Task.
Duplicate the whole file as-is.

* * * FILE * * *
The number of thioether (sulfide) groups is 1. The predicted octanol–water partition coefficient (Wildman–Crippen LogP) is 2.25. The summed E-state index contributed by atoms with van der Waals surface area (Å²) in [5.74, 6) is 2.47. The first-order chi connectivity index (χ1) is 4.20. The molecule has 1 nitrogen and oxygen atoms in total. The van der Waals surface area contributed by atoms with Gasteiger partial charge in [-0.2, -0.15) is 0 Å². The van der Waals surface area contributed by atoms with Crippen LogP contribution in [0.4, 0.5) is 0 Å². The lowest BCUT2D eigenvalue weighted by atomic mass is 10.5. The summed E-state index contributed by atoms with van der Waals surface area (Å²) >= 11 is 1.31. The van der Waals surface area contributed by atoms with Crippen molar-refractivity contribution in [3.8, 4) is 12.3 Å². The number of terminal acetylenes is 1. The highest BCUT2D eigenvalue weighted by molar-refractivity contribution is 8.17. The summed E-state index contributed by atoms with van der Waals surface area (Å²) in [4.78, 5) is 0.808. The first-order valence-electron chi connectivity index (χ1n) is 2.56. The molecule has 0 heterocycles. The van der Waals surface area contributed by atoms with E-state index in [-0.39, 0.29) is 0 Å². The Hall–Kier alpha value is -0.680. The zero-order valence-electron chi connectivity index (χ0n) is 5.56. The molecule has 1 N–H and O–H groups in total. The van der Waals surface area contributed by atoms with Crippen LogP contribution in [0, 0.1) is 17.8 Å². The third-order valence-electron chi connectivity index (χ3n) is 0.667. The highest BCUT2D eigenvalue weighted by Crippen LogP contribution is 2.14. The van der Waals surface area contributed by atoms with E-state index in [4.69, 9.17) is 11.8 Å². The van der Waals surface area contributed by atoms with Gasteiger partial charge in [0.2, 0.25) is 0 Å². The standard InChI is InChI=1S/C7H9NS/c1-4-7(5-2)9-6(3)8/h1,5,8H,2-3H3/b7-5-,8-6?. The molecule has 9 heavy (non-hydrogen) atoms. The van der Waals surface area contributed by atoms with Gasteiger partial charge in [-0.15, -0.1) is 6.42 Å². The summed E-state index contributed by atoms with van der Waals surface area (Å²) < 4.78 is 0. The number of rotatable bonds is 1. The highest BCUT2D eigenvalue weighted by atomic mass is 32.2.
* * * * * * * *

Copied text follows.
The number of thioether (sulfide) groups is 1. The predicted octanol–water partition coefficient (Wildman–Crippen LogP) is 2.25. The summed E-state index contributed by atoms with van der Waals surface area (Å²) in [5.74, 6) is 2.47. The first-order chi connectivity index (χ1) is 4.20. The molecule has 1 nitrogen and oxygen atoms in total. The van der Waals surface area contributed by atoms with Gasteiger partial charge in [-0.2, -0.15) is 0 Å². The van der Waals surface area contributed by atoms with Crippen LogP contribution in [0.4, 0.5) is 0 Å². The lowest BCUT2D eigenvalue weighted by atomic mass is 10.5. The summed E-state index contributed by atoms with van der Waals surface area (Å²) >= 11 is 1.31. The van der Waals surface area contributed by atoms with Crippen molar-refractivity contribution in [3.8, 4) is 12.3 Å². The number of terminal acetylenes is 1. The highest BCUT2D eigenvalue weighted by molar-refractivity contribution is 8.17. The summed E-state index contributed by atoms with van der Waals surface area (Å²) in [4.78, 5) is 0.808. The first-order valence-electron chi connectivity index (χ1n) is 2.56. The molecule has 0 heterocycles. The van der Waals surface area contributed by atoms with E-state index in [-0.39, 0.29) is 0 Å². The Hall–Kier alpha value is -0.680. The zero-order valence-electron chi connectivity index (χ0n) is 5.56. The molecule has 1 N–H and O–H groups in total. The van der Waals surface area contributed by atoms with Crippen LogP contribution in [0, 0.1) is 17.8 Å². The third-order valence-electron chi connectivity index (χ3n) is 0.667. The highest BCUT2D eigenvalue weighted by Crippen LogP contribution is 2.14. The van der Waals surface area contributed by atoms with E-state index in [4.69, 9.17) is 11.8 Å². The van der Waals surface area contributed by atoms with Gasteiger partial charge in [0.2, 0.25) is 0 Å². The standard InChI is InChI=1S/C7H9NS/c1-4-7(5-2)9-6(3)8/h1,5,8H,2-3H3/b7-5-,8-6?. The molecule has 9 heavy (non-hydrogen) atoms. The van der Waals surface area contributed by atoms with Gasteiger partial charge in [-0.15, -0.1) is 6.42 Å². The summed E-state index contributed by atoms with van der Waals surface area (Å²) < 4.78 is 0. The number of rotatable bonds is 1. The highest BCUT2D eigenvalue weighted by atomic mass is 32.2.